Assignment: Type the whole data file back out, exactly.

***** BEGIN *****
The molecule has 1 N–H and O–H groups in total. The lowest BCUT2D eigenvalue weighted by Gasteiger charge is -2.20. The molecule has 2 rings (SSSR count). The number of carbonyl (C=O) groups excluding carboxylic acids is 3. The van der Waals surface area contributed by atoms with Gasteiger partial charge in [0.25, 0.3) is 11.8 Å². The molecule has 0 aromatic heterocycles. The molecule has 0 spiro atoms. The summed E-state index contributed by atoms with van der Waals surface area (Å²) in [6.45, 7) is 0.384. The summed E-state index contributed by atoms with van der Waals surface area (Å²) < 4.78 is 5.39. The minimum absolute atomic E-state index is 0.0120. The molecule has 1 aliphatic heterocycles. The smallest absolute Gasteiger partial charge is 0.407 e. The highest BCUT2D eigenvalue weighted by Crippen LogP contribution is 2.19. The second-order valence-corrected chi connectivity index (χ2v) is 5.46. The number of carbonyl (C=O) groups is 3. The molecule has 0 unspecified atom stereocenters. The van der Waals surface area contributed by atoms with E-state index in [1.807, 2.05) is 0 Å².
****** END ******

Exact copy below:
The molecule has 1 N–H and O–H groups in total. The lowest BCUT2D eigenvalue weighted by Gasteiger charge is -2.20. The molecule has 2 rings (SSSR count). The number of carbonyl (C=O) groups excluding carboxylic acids is 3. The van der Waals surface area contributed by atoms with Gasteiger partial charge in [0.25, 0.3) is 11.8 Å². The molecule has 0 aromatic heterocycles. The molecule has 0 spiro atoms. The summed E-state index contributed by atoms with van der Waals surface area (Å²) in [6.45, 7) is 0.384. The summed E-state index contributed by atoms with van der Waals surface area (Å²) < 4.78 is 5.39. The minimum absolute atomic E-state index is 0.0120. The molecule has 1 aliphatic heterocycles. The smallest absolute Gasteiger partial charge is 0.407 e. The highest BCUT2D eigenvalue weighted by Crippen LogP contribution is 2.19. The second-order valence-corrected chi connectivity index (χ2v) is 5.46. The number of carbonyl (C=O) groups is 3. The molecule has 0 unspecified atom stereocenters. The van der Waals surface area contributed by atoms with E-state index in [1.807, 2.05) is 0 Å².